Vaccinating my patients almost killed my practice last year. I didn’t have to read the 2012 American Academy of Pediatrics (AAP) article to know that the actual cost of providing vaccinations, including purchase and storage, is 17% to 28% more than the price we pay for the vaccine. That has been the case for most of my 20 years in independent practice.
The problem is that the cost of recommended vaccines has skyrocketed while the reimbursement (based on wholesale prices that are not available to my small-volume clinic) often doesn’t even cover the vaccines’ purchase price. Vaccinations are now the second-most expensive item—after payroll—for most practices of my size, and based on data from the AAP study, reimbursement can be up to 47% less than the actual purchase cost to the practice. How did we get here?
In 2015, when we were recommended to provide the already-expensive PCV13 pneumonia vaccination to all seniors, the price my clinic paid for that vaccine suddenly increased. Now it is almost 40% more than prior to the Advisory Committee on Immunization Practices recommendation. The same thing happened in 2005 when TDaP boosters were recommended for all adults, and again in 2016 when the HPV vaccine indication was extended for all children.
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The key to making virtual visits a digital success
Wednesday, April 19, 2017

Ami Bhatt, MD, a cardiologist at Massachusetts General Hospital, had her first video visit three years ago, with a patient who lived on the island of Nantucket. The man, who had atrial fibrillation and a long surgical history, found it difficult to travel to Boston for checkups.
Bhatt found it disconcerting to treat the patient remotely at first. But after a few video visits with him and his family, Bhatt discovered that she felt comfortable with the setup. The patient was able to come into the office for tests, she notes, but it was much easier for him to do the follow-ups from home.
Since then, virtual visits have become a regular feature of Bhatt’s practice. She does two to seven of them per week—and some of her colleagues at the hospital have followed suit.
“The patient satisfaction for virtual visits has been through the roof,” says Bhatt, director of outpatient services for cardiology and head of the department’s telemedicine program. “And the physician satisfaction we’ve seen here has been great as well…Telemedicine is not a replacement for in-person visits, but it’s definitely an addition to our armamentarium of how to care for patients.”
Telemedicine made a splash in the consumer space via services that let people consult with doctors other than their own from their smartphones. Now it is poised to sweep through major healthcare systems.
While few private practice doctors are doing virtual visits with their patients yet, it is a trend they should be aware of, because the competition from hospital-employed doctors is about to get a lot more intense in some areas as the latter start using telemedicine.
Here’s what’s happening in this burgeoning field, where it’s going and what independent physicians need to know about it.
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Online Reviews Gauge Patient Satisfaction Tips from author of 'The Totally Wired Practice'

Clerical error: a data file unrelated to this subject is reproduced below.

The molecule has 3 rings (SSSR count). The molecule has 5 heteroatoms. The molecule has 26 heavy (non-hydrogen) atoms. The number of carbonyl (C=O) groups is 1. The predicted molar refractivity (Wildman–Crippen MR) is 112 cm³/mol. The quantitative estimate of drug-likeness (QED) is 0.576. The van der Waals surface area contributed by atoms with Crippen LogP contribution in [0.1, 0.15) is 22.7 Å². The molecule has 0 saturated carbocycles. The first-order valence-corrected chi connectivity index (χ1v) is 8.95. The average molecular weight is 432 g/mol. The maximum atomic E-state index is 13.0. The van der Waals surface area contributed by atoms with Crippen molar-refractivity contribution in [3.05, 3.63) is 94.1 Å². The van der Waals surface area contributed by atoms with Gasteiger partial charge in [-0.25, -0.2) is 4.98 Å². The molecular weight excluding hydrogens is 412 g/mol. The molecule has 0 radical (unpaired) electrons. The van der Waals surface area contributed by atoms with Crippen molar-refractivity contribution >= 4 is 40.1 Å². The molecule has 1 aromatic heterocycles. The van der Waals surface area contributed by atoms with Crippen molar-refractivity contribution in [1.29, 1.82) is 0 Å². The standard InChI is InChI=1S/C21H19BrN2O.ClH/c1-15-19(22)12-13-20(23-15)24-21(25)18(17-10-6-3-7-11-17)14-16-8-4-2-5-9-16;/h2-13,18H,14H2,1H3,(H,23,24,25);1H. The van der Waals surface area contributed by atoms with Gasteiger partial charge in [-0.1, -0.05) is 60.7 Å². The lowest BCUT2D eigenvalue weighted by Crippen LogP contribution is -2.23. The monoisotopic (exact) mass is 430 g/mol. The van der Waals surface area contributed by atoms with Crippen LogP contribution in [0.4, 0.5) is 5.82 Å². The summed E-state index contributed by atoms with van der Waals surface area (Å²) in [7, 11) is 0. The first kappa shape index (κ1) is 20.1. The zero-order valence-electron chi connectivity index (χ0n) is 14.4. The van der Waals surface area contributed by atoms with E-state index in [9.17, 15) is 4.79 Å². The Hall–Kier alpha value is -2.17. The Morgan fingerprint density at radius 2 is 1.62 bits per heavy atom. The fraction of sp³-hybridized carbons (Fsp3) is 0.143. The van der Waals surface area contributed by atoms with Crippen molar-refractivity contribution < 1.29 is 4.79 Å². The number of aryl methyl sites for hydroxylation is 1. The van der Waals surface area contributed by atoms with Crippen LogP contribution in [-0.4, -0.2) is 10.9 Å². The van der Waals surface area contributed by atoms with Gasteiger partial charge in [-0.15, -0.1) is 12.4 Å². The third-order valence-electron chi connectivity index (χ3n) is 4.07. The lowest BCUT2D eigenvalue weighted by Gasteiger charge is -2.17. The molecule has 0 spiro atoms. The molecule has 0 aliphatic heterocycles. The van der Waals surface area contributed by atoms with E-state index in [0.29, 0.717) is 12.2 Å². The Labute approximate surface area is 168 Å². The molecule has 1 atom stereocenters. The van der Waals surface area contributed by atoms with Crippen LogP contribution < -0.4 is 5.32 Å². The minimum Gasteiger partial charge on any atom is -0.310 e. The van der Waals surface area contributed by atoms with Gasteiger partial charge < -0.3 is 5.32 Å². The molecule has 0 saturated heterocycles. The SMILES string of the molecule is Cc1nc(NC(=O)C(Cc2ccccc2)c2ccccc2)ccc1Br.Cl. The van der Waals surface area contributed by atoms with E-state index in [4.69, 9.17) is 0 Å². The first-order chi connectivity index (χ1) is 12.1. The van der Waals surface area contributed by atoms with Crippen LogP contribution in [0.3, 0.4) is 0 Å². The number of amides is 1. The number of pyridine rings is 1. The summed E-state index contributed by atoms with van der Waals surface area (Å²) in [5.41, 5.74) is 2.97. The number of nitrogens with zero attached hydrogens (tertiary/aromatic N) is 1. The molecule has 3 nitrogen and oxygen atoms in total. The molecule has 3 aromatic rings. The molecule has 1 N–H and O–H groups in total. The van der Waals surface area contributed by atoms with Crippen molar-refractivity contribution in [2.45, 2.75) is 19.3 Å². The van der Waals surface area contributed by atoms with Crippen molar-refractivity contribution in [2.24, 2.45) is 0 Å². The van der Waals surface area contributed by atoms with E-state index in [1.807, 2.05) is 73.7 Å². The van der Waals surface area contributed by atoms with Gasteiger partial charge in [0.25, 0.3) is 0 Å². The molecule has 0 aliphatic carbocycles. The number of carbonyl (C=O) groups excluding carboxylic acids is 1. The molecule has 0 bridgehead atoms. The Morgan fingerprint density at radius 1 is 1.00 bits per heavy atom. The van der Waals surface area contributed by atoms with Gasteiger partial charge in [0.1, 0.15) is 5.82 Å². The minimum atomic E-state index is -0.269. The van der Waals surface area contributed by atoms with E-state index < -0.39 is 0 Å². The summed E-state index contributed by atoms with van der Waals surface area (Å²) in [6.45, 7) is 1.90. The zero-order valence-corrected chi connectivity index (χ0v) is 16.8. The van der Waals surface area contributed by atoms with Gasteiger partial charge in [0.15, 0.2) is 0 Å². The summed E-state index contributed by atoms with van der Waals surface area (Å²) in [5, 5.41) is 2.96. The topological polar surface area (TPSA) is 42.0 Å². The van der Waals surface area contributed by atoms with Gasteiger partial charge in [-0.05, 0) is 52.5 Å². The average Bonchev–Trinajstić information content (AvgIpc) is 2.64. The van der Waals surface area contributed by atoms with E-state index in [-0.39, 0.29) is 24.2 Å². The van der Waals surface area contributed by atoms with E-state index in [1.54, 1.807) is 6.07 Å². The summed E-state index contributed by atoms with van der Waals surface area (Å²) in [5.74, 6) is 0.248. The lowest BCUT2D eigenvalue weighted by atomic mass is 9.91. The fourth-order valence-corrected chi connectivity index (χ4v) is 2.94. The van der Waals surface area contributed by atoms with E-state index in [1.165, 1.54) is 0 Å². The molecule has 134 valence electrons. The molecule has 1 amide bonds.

Wednesday, April 19, 2017

In this edition of "The Wired Practice," Ron Harman King of Vanguard Communications discusses why patient satisfaction is much more important than bedside manner, and the three steps to address online complaints.

To Watch:   ...

G.O.P. Bill Would Make Medical Malpractice Suits Harder to Win
Wednesday, April 19, 2017

WASHINGTON — Low-income people and older Americans would find it more difficult to win lawsuits for injuries caused by medical malpractice or defective drugs or medical devices under a bill drafted by House Republicans as part of their plan to replace the Affordable Care Act.
The bill would impose new limits on lawsuits involving care covered by Medicare, Medicaid or private health insurance subsidized by the Affordable Care Act. The limits would apply to some product liability claims, as well as to medical malpractice lawsuits involving doctors, hospitals and nursing homes.
Sean Spicer, the White House press secretary, said the bill would limit “frivolous lawsuits that unnecessarily drive up health care costs.”
But Democrats and plaintiffs’ lawyers said it would take rights away from people served by federal health programs, including those harmed by horrific medical mistakes.

In renewing their effort to devise a replacement for the Affordable Care Act, Republicans say one chief aim is to slow the growth of health spending. Representative Robert W. Goodlatte, Republican of Virginia and the chairman of the House Judiciary Committee, said the malpractice limits would reduce health costs, increase access to care and save taxpayers billions of dollars.
The nonpartisan Congressional Budget Office estimates that the bill would reduce federal budget deficits by almost $50 billion over 10 years. Under the bill, the budget office said, doctors would slightly decrease the use of diagnostic tests and other services that they perform to reduce their exposure to lawsuits. Doctors have long said such “defensive medicine” adds to the cost of care.
But Representative Jamie Raskin, Democrat of Maryland, said the bill would deny full restitution to many victims of medical malpractice. Representative Steve Cohen, Democrat of Tennessee, said the bill’s restrictions would apply even in cases of “egregious medical error,” such as when a foreign object is left inside a patient’s body or surgery is performed on the wrong body part.